Scientists at The Karlsruhe Institute of Technology (KIT) have set out to discover how the lifespan, safety and sustainability of lithium-ion (li-ion) batteries can be improved by studying every aspect of the battery life cycle.
“When a battery is continuously charged and discharged, undesirable side reactions inevitably also take place,” explains Professor Hans Jürgen Seifert from the Institute of Applied Materials (Physics) at KIT in a . “When this adversely affects their behaviour, we speak of degradation or ageing. You can't prevent it completely, but you can delay and mitigate it through appropriate cell design.” Seifert’s team will investigate the factors which cause decomposition in the reactive electrolyte. Thermodynamic modelling and precise calorimetric measurements will be employed to do this.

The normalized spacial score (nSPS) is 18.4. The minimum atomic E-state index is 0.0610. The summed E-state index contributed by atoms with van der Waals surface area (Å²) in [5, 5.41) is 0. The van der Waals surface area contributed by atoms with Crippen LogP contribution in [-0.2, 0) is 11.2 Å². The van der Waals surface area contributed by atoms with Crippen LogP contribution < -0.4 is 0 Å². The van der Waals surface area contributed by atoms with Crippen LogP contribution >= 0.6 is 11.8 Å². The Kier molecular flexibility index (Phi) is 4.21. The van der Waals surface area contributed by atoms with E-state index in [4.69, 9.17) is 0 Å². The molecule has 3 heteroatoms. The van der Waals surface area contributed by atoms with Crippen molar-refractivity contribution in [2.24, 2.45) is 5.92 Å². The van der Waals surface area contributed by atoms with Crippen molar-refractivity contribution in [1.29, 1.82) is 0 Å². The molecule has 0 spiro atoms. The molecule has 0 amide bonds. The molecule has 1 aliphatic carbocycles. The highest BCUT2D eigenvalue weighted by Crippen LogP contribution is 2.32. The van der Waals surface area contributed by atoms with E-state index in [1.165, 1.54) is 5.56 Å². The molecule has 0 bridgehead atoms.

Meanwhile, KIT’s Institute of Mechanical Process Engineering and Mechanics (MVM) will focus on the design of more recyclable batteries and raw material cycles. A group of researchers under Professor Hermann Nirschl will look into mechanical methods for recycling to replace or complement conventional pyrometallurgical methods. Innovative techniques such as applying shockwaves, ultrasound and wet grinding will be assayed.
Improving battery safety is also a concern. Critical defects such as those caused by the accumulation of metallic lithium in the anode can lead to loss of capacity, short circuiting and even cell fire. This aspect will be handled by an electrical engineering team at the institute.
The project has emerged from the newly-created battery research clusters "greenBatt" and "BattNutzung" under the umbrella initiative Research Factory Battery, which is funded by the Federal Ministry of Education and Research (BMBF). The ultimate aim is to decrease Germany’s reliance upon imported lithium-ion batteries and to support the growth of electromobility.